Bank of Japan cuts growth forecasts, showing optimism about recovery


The Bank of Japan trimmed its forecast for the economy and prices in the current fiscal year, but revealed a more optimistic outlook on the chances of recovery, indicating that the stimulus measures it has taken are sufficient so far.
The central bank warned that the outlook is shrouded in intense uncertainty due to the repercussions of the pandemic on spending in the services sector and the renewed increase in HIV infections in Europe, which undermines the chances of a sustainable global recovery.
As was widely expected, the central bank kept its monetary policy unchanged, keeping its short-term interest rate target at -0.1% and maintaining a commitment to direct long-term rates around zero.
The Bank of Japan did not introduce any amendments to a package of measures aimed at easing financing restrictions on companies, which has become its main tool for dealing with the economy in the midst of the pandemic that is ravaging it.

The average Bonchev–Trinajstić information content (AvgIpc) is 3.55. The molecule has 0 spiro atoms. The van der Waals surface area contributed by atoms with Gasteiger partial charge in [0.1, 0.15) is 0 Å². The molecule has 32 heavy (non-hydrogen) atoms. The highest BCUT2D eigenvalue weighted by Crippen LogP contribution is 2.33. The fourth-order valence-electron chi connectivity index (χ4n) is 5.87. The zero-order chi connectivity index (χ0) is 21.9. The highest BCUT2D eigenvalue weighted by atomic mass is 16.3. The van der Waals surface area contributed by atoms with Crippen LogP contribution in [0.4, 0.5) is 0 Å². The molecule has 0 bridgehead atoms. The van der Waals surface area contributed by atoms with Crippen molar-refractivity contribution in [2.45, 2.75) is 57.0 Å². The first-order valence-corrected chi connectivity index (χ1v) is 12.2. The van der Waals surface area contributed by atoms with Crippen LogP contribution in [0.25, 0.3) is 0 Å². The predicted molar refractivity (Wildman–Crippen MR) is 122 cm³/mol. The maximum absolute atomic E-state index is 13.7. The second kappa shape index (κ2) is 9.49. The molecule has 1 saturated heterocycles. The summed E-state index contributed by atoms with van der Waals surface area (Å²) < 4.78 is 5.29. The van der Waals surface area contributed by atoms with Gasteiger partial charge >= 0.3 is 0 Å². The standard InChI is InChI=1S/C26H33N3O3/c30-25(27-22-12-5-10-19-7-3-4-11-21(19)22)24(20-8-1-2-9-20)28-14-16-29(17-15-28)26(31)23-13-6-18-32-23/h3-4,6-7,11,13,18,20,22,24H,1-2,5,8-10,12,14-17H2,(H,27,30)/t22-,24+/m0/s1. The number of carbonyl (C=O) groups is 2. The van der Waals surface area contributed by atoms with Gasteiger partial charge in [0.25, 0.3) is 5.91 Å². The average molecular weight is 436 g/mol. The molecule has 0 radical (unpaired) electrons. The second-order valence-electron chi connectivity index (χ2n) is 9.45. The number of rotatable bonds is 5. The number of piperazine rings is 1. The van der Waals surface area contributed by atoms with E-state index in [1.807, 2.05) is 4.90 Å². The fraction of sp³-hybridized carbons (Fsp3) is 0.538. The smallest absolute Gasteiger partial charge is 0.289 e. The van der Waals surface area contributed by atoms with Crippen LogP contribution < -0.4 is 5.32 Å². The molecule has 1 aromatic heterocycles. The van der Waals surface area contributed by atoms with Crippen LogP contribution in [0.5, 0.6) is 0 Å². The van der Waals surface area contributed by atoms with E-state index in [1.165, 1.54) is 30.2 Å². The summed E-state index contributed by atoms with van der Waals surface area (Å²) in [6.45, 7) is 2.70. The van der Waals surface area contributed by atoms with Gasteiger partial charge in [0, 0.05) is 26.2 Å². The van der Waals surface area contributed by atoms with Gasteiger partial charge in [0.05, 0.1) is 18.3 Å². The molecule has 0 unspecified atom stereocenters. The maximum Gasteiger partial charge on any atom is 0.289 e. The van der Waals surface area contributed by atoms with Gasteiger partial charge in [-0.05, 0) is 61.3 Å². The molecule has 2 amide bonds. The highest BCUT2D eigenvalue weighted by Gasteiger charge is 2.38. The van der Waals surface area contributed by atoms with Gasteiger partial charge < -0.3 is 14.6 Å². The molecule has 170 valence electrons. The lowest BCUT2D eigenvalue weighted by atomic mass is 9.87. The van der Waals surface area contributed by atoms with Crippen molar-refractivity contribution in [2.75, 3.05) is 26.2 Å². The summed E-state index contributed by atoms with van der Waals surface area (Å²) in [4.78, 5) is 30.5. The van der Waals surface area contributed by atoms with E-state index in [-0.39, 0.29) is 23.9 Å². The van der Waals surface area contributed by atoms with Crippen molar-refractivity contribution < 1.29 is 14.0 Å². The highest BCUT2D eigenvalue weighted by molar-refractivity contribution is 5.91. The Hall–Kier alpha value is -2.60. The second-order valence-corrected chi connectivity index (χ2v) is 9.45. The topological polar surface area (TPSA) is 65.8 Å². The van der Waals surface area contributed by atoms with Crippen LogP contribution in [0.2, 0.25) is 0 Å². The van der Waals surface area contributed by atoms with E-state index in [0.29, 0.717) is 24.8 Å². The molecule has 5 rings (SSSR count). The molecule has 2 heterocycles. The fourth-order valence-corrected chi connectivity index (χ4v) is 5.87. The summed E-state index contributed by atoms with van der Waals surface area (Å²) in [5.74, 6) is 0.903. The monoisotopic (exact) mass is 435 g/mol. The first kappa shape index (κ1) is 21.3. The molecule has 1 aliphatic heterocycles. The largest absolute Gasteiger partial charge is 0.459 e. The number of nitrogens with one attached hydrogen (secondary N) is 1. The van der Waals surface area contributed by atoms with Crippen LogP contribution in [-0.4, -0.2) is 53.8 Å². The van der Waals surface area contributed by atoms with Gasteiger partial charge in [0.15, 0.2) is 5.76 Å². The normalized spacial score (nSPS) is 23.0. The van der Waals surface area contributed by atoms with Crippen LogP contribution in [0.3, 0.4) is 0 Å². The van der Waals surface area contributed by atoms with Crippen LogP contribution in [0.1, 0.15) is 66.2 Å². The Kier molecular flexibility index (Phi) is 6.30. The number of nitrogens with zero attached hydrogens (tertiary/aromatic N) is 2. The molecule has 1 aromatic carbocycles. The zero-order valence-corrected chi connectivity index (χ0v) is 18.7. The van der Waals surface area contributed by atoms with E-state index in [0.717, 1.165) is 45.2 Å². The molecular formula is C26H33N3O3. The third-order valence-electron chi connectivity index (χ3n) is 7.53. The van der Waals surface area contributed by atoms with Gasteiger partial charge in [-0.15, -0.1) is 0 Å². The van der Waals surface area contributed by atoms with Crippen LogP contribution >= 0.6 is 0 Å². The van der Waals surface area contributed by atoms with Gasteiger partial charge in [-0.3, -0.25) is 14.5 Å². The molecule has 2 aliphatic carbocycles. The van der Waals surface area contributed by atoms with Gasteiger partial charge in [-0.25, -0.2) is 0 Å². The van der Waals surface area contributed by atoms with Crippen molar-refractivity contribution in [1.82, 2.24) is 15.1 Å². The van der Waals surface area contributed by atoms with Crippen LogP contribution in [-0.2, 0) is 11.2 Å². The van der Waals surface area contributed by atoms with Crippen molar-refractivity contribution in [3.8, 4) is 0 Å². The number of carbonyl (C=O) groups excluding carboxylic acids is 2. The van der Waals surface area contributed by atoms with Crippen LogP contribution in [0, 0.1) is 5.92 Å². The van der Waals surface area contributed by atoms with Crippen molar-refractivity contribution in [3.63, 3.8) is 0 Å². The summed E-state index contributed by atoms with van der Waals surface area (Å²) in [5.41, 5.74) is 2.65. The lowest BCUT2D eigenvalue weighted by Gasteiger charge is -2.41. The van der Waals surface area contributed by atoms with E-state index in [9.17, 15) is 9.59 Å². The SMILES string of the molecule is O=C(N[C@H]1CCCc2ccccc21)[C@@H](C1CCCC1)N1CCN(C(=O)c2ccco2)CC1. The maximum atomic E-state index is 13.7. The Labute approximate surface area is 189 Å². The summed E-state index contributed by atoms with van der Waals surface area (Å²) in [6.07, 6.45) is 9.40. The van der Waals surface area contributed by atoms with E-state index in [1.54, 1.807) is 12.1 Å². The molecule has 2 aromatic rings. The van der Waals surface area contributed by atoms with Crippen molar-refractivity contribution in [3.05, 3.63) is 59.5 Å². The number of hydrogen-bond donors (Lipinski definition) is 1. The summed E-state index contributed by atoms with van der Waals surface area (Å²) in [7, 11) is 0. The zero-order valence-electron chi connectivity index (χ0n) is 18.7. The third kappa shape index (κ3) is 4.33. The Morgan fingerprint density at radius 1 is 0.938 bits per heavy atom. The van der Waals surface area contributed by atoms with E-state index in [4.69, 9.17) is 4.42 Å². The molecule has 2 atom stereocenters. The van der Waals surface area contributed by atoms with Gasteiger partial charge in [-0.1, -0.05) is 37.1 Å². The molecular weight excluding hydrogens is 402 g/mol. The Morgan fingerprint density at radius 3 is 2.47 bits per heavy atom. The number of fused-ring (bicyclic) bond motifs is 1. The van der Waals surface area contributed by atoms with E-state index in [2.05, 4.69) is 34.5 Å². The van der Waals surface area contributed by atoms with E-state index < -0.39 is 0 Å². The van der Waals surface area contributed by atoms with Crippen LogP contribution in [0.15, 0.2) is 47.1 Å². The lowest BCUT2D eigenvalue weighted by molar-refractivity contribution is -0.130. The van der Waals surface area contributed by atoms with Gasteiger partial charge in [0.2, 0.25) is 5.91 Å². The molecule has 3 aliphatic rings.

In a quarterly report, the bank cut its growth forecast for the current fiscal year ending in March 2021 to a contraction of 5.5% from the 4.7% contraction in the July forecast, due to weak service spending during the summer.
The central bank also lowered its forecast for core consumer price inflation in the fiscal year to a decline of 0.6% from the 0.5% decline in the July forecast.
The report said, “It is likely that Japan’s economy in general will improve with the repercussions of the Corona virus pandemic gradually diminishing, but the pace of recovery will be moderate.” (Reuters)


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